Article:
Steve Aoki is a living, breathing example of the mantra “hard work pays off.” In an age where overnight prosperity seems more apparent than it has ever been, we tend to set our eyes on the “industry plants” and young Internet stars and forget about those who finally find success after years and years of work. Aoki belongs in the latter category; he didn’t wait for handouts or just get lucky. Although he attained international recognition during the turn of this decade, the Miami-born electronic music artist and label head began his independent, Los Angeles-based label, Dim Mak, all the way back in 1996. Due to having passion, perseverance, and a risk-taking mentality, Aoki not only eventually became one of the highest-paid DJ-producers ever but runs a label that has birthed and supported other hugely successful acts like The Chainsmokers, Giraffage, MSTRKRFT, Felix Cartel, Zeds Dead and many more.
We caught up with Steve at his architecturally stunning Henderson, Nevada home. Even though it was clear that the house belonged to one who is very financially well-off, Aoki’s demeanor is as down-to-earth as it gets. He was not boastful about his accomplishments and did not make us feel like they weren’t good enough to talk to him. Aoki was humble, spoke to us in a manner of a mentor and friend, and was more than willing to give in-depth, candid and honest answers to all of our questions. The super-producer contributed his success to his family, team, and an undivided passion for music and focuses on his transformative process rather than the fruits of success. Highlights covered in the conversation include his latest EP 4OKI, his new Netflix documentary I’ll Sleep When I’m Dead, the 20th anniversary of Dim Mak, his musical and fashion collaborations, and more.
Tell us about Dim Mak. How did it start and how has it grown?
It’s an evolution; it was a transformative process — in understanding growth and how to not follow the same path that is the easiest, to challenge yourself and embrace the ideas of destruction. It’s understanding that the harder choice can be a fruitful choice or a choice that can kill your business. You have to take those risks. One thing I’ve learned from reflecting back on the business is that after you create and after you become part of a community, you build a consistency. You build a consistent relationship with people representing that culture. That’s how you build a culture around it. But just like with everything, people change and trends change. It doesn’t have to be music, just culture — things fade and things regrow.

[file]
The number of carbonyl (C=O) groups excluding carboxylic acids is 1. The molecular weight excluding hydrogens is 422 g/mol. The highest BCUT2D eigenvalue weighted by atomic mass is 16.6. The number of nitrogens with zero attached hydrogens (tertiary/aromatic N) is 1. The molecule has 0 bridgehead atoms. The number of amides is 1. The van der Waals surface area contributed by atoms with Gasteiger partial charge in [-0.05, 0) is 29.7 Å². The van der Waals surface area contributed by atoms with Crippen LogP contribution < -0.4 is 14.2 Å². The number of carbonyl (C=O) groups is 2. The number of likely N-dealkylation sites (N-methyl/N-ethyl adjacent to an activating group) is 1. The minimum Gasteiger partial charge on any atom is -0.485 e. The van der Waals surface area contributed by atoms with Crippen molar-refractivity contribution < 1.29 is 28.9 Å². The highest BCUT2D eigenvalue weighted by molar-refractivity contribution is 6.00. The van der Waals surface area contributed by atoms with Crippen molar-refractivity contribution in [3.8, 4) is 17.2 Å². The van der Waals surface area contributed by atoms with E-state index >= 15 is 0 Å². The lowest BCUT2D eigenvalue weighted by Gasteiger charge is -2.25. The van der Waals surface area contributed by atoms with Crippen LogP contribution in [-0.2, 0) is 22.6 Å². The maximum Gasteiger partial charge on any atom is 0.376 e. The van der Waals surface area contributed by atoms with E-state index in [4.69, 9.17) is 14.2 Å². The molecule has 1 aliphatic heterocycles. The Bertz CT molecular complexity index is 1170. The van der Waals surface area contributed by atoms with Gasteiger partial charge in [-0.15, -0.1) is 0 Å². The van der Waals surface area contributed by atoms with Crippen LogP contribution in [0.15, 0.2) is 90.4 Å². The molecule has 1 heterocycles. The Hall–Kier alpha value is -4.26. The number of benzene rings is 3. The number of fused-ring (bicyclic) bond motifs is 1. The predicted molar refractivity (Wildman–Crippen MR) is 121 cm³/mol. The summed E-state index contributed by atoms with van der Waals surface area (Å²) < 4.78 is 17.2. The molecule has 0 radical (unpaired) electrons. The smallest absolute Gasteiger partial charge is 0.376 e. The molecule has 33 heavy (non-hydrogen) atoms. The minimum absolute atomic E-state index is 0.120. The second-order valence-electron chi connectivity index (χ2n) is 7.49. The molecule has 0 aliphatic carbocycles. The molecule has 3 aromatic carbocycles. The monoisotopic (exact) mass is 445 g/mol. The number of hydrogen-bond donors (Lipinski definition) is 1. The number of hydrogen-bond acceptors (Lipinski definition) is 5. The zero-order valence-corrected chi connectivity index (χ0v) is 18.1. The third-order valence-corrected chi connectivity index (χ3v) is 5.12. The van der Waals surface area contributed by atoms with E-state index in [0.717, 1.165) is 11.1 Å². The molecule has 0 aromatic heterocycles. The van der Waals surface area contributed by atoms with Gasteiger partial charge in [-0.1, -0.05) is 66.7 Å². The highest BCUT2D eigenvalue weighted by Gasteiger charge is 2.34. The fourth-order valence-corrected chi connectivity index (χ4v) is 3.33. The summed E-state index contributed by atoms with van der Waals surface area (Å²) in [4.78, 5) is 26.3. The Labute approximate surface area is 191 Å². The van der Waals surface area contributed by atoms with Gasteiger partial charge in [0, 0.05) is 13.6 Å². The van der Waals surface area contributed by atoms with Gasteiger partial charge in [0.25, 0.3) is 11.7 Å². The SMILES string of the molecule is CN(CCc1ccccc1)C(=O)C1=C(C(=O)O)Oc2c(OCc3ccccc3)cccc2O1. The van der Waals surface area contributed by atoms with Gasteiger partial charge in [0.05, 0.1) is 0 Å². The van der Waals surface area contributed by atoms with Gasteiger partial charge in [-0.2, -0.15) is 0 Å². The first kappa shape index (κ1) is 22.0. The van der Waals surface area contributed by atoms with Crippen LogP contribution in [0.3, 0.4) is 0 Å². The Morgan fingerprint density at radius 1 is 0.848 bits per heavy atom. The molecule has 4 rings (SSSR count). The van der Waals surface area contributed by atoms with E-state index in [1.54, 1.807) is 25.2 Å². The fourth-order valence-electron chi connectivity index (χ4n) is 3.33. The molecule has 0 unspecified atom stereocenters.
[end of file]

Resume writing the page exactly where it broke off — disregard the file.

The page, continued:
We live in an age where things move very quickly. How do you overcome challenges and how do you keep up with the times?
Some of the most powerful contemporaries in the businesses I’ve been in when I was growing were sucked into the black hole of when trends died away. It sucked everything that was important into the hole, and it’s hard to get out of that or survive that because when the new trend occurs, they don’t want remnants from the old period infecting the new system. So how do you get through that? It’s a really interesting thing to talk about for businesses. You have to be flexible and agile, and have a really solid infrastructure in order to be flexible.
With music and fashion, you have to really believe and have a genuine passion in it or else you will just get sucked in. You might be successful in building a consistent brand in that business. But when that trend goes, you might fall into that black hole too. The thread that has tied us through all these pitfalls and almost major failures that would have capsized Dim Mak was this idea of resilience that was based on passion for supporting new talent and putting out music that you love.
Is passion what keeps it going?